Mike Sheetz: “Basic research has the possibility to go back and understand these biochemical mechanisms and find answers”

4 May 2017
CNIC Pulse
  • Professor Mike Sheetz, Mechanobiology Institute of Singapore and professor at Columbia University, USA.

Professor Mike Sheetz, Mechanobiology Institute of Singapore and professor at Columbia University, USA.

Professor Michael Sheetz, one of the pioneers in the field of Mechanobiology, is the director of the Mechanobiology Institute of Singapore and professor at Columbia University in the USA. Michael Sheetz has been working in the biomedical field for more than 40 years and has been one of the biggest promoters in the study of molecular motors. His achievements led to the discovery of the kinesin motor protein and revealed the steps by which molecular forces convert chemical energy into mechanical work. His discoveries, for which he was awarded the Lasker Award in 2012, permitted the discovery of drugs for both heart problems and cancer, among other illnesses. Professor Sheetz participated in the VI edition of the CNIC conference called “Mechanical forces in physiology and disease”, a scientific event organized by the CNIC researchers Jorge Alegre-Cebollada, Nadia Mercader, Maria Montoya and Miguel Á. del Pozo and by Martin Schwartz, from the University of Yale (USA).

 - You were one of the first people to use this type of mechanical techniques in biological research. Why did you center your research in this field?

- Thanks to the help of bioengineers, we can access extremely useful tools to investigate and get in depth knowledge on these forces that influence the cellular environment. The context is the following: our cells interact with other cells and with the extracellular matrix, and have the information inside them to associate in the right way and in the right quantity. For example, in twins, all these forces and all these biomechanical factors are working on the two twins essentially in the same way, but independently. And that makes the final result almost the same. Our big challenge is to determine why and how these events are produced. And for that we need to work in collaboration with bioengineers, biochemists and biological physicists. In the past, this whole process had been overlooked because the biologists were dominated by biochemistry. Now we are trying to go into detail about these biophysical and mechanical elements because until now we have been unable to understand how these physical forces are produced.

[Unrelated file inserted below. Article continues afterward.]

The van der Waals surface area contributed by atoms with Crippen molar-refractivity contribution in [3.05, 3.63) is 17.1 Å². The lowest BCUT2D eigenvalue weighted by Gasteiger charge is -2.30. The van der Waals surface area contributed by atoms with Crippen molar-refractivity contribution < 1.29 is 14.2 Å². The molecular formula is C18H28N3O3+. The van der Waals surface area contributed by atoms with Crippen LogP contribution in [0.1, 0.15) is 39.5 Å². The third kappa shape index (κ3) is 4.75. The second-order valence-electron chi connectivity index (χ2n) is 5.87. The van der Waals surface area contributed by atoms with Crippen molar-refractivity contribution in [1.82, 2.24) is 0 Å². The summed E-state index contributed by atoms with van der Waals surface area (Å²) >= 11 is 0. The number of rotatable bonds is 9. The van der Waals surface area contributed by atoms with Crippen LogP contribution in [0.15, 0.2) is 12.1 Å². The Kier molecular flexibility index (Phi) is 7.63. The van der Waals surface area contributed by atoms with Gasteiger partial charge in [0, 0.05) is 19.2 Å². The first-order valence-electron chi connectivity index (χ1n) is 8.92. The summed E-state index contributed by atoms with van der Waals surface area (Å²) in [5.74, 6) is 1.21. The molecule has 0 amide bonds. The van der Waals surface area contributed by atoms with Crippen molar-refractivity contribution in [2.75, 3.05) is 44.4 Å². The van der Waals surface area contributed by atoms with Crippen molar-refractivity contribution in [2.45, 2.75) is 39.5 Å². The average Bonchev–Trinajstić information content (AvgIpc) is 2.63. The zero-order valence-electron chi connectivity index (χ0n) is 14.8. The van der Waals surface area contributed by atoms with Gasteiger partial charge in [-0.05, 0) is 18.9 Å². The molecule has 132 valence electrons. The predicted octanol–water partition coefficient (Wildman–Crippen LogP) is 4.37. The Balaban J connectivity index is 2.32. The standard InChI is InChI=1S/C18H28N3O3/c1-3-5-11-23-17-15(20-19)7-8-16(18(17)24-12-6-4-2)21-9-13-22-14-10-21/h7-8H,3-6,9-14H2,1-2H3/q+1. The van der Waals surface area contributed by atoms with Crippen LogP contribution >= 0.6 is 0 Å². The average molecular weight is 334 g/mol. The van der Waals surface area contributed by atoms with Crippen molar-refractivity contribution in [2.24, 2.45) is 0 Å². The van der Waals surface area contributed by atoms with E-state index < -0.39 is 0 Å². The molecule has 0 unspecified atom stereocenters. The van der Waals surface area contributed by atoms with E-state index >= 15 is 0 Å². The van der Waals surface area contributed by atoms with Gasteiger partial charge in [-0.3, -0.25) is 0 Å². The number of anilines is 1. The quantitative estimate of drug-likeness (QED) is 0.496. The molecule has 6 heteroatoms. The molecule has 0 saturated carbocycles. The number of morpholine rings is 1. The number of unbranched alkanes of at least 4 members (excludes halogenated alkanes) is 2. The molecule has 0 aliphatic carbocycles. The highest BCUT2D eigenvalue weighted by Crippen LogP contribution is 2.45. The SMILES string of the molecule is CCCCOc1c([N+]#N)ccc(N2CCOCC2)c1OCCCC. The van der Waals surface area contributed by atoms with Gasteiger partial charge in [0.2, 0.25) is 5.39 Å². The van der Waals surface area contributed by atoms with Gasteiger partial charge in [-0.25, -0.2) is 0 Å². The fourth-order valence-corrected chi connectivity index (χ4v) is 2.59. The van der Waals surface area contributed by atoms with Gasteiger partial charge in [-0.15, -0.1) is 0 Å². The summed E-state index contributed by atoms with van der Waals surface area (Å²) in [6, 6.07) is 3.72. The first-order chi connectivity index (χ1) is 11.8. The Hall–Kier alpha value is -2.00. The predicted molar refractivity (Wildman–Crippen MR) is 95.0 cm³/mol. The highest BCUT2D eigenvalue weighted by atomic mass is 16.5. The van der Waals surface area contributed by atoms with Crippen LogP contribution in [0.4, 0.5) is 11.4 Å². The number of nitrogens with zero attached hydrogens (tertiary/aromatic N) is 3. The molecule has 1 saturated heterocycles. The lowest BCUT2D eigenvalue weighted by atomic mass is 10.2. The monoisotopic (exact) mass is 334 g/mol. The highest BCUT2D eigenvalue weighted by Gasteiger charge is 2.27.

- Are these factors involved in all the diseases?

- Yes indeed. Cancer is the first in which we are certain, but little by little we have seen that these mechanical forces are involved in the development of cardiovascular disease, among others. Mechanical forces play an important role in the cell´s biology, including the processes that provoke its death.

- What can we expect in the future of this field of research?

- It seems risky to talk about short-term results. That’s why we have so many problems with politicians. They are only willing to finance research that offers short-term results, one year, for example. But one of the reasons why I continue in this field of research, in addition to the fact that I really enjoy it, is because I’m not entirely sure what I’ll be doing in the next six months. Asking questions and finding answers in this field is very exciting.  Actually, I only know what we already know now but it’s not what I’m interested in at this moment. I want to ask myself more questions and find out more. I don’t think that we can go forward until we have a more global knowledge of all the structures that are involved in the integration of the mechanical forces; and this is a long way. We have to gradually construct a structure of knowledge from the bits, of the blocks of information that we find out, in order to be able to advance in this knowledge.

Mechanical forces play an important role in the cell’s biology, including processes that provoke its death